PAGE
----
Two cities on Florida’s southeast coast are moving forward climate adaptation with the passage of general obligation bond referendums earmarked for resiliency projects. In Miami Beach passage of Referendum 5 allows the city to raise $198 million to improve the City’s neighborhoods and infrastructure, including stormwater and flooding mitigation projects, sidewalk and street renovation and repairs, protected bicycle lanes, pedestrian paths, landscaping and lighting. The projects outline in Referendum 5, along with Referendum 6 for public safety and Referendum 4 for improvements to parks, recreational and cultural facilities will add approximately $82 for every $100,000 in taxable property value. See https://thenewtropic.com/miami-beach-referenda-go-bond/ They are following in the footsteps the City of Miami, that in 2018 approved $400 million in bonds for resiliency project.
Likewise, in Key Biscayne, voters approved a $100 million general obligation bond, of which $40 million is earmarked for addressing sea level rise and flooding, the remaining amount to be used for beaches and shorelines, as well as moving infrastructure underground to better withstand hurricanes. Opponents to Key Biscayne’s bond referendum was vocally criticized it as a “blank check” that doesn’t specify the project it would fund. Although each project funded would require a 5-2 city council approval vote, opponents preferred that any project to be funded should be “shovel ready projects. The challenge with this approach is that funding is needed for project planning. Also, large infrastructure projects take years to implement and conditions change in concert with evolving climate scenarios. Finally, climate projects are not necessarily, one-off projects. Some must be implemented together or sequentially to have the desired resiliency impact. Not having dedicated funding to advance the entire vision could jeopardize the total project, as political will vacillates with each administration.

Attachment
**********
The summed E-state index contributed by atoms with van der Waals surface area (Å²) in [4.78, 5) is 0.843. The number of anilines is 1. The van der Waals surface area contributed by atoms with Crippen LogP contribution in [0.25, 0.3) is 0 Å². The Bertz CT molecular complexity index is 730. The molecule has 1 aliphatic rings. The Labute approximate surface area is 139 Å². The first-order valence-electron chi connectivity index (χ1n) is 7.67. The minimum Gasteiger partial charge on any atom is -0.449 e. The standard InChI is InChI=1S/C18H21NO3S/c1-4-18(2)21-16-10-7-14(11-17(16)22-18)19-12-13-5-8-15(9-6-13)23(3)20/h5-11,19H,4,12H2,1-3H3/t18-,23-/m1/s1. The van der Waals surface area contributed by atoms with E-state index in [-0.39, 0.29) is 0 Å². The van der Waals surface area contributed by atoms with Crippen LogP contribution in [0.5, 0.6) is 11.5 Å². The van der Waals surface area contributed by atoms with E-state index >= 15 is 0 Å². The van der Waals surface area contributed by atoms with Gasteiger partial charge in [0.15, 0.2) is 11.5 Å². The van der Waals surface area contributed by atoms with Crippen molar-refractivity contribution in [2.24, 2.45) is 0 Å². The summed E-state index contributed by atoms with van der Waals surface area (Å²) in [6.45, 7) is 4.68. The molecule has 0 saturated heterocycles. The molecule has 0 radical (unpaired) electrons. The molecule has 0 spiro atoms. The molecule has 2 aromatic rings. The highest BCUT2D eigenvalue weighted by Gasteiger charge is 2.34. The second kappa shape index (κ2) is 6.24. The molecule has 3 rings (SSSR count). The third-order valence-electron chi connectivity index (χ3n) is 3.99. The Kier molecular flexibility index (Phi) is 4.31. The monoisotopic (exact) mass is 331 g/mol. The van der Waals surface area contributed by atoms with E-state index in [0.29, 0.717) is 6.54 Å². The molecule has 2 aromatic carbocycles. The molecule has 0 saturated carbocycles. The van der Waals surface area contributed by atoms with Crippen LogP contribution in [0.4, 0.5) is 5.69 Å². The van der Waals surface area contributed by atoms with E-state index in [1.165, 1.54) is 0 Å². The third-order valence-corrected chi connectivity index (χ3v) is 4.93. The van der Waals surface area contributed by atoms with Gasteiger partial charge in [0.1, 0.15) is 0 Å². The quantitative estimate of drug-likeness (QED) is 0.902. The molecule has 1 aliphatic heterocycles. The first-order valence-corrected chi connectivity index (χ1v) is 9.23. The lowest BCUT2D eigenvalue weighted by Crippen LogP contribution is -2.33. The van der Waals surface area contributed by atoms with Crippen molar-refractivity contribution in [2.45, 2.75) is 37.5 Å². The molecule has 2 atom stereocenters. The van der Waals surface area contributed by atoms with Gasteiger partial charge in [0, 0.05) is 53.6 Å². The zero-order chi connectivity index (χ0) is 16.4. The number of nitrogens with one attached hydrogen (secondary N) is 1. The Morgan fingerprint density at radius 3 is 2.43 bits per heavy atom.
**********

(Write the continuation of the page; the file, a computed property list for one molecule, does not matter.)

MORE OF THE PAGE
While raising property taxes, especially against the specter of the pandemics, is viewed by some as harsh and unfair, recent analysis conducted by the Urban Land Institute, in collaboration with the Southeast Florida Climate Change Compact demonstrated that the investments are fiscally prudent. The Business Case for Resilience in Southeast Florida, released in October 2020, found that community-wide adaptation approaches can offer $37.9 Billion in economic benefits for the 4-county region, and support 85,000 job-years. In other words, for every $1 invested in projects such as seawall construction, beach and dune restoration, and raising roadways, the region sees a $2 benefit. These estimates are actually conservative, as the study included Monroe County, alongside Miami-Dade, Broward and Palm Beach, and Monroe County’s Benefit-Cost ratio was less favorable.
What we observe on Florida’s east coast should be carefully considered by leaders in our region. As Southwest Florida begins to more seriously consider climate impacts, including the potential property depreciation that is already documented in some coastal communities, leaders will have to evaluate the best way to finance adaptation projects. Given the fiscally conservative, small government preferences of SWFL voters, our cities may not be able to garner support for general obligation bond funding. Would a fee-based approach be more acceptable? Perhaps an assessment on properties within a special district. City leadership ought to survey and study our resident’s perception of climate risk and vulnerability to both craft an approach and a message that resonates and is politically acceptable.